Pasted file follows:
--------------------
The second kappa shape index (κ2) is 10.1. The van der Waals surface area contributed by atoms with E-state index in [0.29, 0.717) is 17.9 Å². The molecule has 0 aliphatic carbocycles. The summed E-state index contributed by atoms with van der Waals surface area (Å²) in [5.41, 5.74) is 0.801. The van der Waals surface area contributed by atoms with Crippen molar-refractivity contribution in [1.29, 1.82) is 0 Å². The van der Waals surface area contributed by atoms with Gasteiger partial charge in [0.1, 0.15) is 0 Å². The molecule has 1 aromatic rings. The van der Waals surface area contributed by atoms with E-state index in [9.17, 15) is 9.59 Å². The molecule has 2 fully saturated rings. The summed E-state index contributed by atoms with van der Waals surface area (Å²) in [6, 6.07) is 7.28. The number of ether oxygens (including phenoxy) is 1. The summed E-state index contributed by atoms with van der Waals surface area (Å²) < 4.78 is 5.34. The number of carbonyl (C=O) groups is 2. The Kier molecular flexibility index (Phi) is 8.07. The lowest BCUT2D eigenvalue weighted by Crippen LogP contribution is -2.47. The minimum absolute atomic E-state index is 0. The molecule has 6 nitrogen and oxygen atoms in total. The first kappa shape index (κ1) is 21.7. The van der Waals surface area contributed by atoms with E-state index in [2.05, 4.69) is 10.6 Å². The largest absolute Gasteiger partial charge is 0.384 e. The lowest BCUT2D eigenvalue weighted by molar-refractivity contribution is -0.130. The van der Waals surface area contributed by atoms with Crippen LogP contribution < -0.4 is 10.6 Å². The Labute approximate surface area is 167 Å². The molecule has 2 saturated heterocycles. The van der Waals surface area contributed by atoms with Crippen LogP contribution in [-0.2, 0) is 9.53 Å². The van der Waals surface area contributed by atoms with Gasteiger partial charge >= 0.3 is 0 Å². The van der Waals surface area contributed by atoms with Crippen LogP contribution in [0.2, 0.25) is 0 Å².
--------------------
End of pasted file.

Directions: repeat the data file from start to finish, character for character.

The second kappa shape index (κ2) is 10.1. The van der Waals surface area contributed by atoms with E-state index in [0.29, 0.717) is 17.9 Å². The molecule has 0 aliphatic carbocycles. The summed E-state index contributed by atoms with van der Waals surface area (Å²) in [5.41, 5.74) is 0.801. The van der Waals surface area contributed by atoms with Crippen molar-refractivity contribution in [1.29, 1.82) is 0 Å². The van der Waals surface area contributed by atoms with Gasteiger partial charge in [0.1, 0.15) is 0 Å². The molecule has 1 aromatic rings. The van der Waals surface area contributed by atoms with E-state index in [9.17, 15) is 9.59 Å². The molecule has 2 fully saturated rings. The summed E-state index contributed by atoms with van der Waals surface area (Å²) in [6, 6.07) is 7.28. The number of ether oxygens (including phenoxy) is 1. The summed E-state index contributed by atoms with van der Waals surface area (Å²) < 4.78 is 5.34. The number of carbonyl (C=O) groups is 2. The Kier molecular flexibility index (Phi) is 8.07. The lowest BCUT2D eigenvalue weighted by Crippen LogP contribution is -2.47. The minimum absolute atomic E-state index is 0. The molecule has 6 nitrogen and oxygen atoms in total. The first kappa shape index (κ1) is 21.7. The van der Waals surface area contributed by atoms with E-state index in [2.05, 4.69) is 10.6 Å². The largest absolute Gasteiger partial charge is 0.384 e. The lowest BCUT2D eigenvalue weighted by molar-refractivity contribution is -0.130. The van der Waals surface area contributed by atoms with Crippen LogP contribution < -0.4 is 10.6 Å². The Labute approximate surface area is 167 Å². The molecule has 2 saturated heterocycles. The van der Waals surface area contributed by atoms with Crippen LogP contribution in [-0.2, 0) is 9.53 Å². The van der Waals surface area contributed by atoms with Gasteiger partial charge >= 0.3 is 0 Å². The van der Waals surface area contributed by atoms with Crippen LogP contribution in [0.2, 0.25) is 0 Å².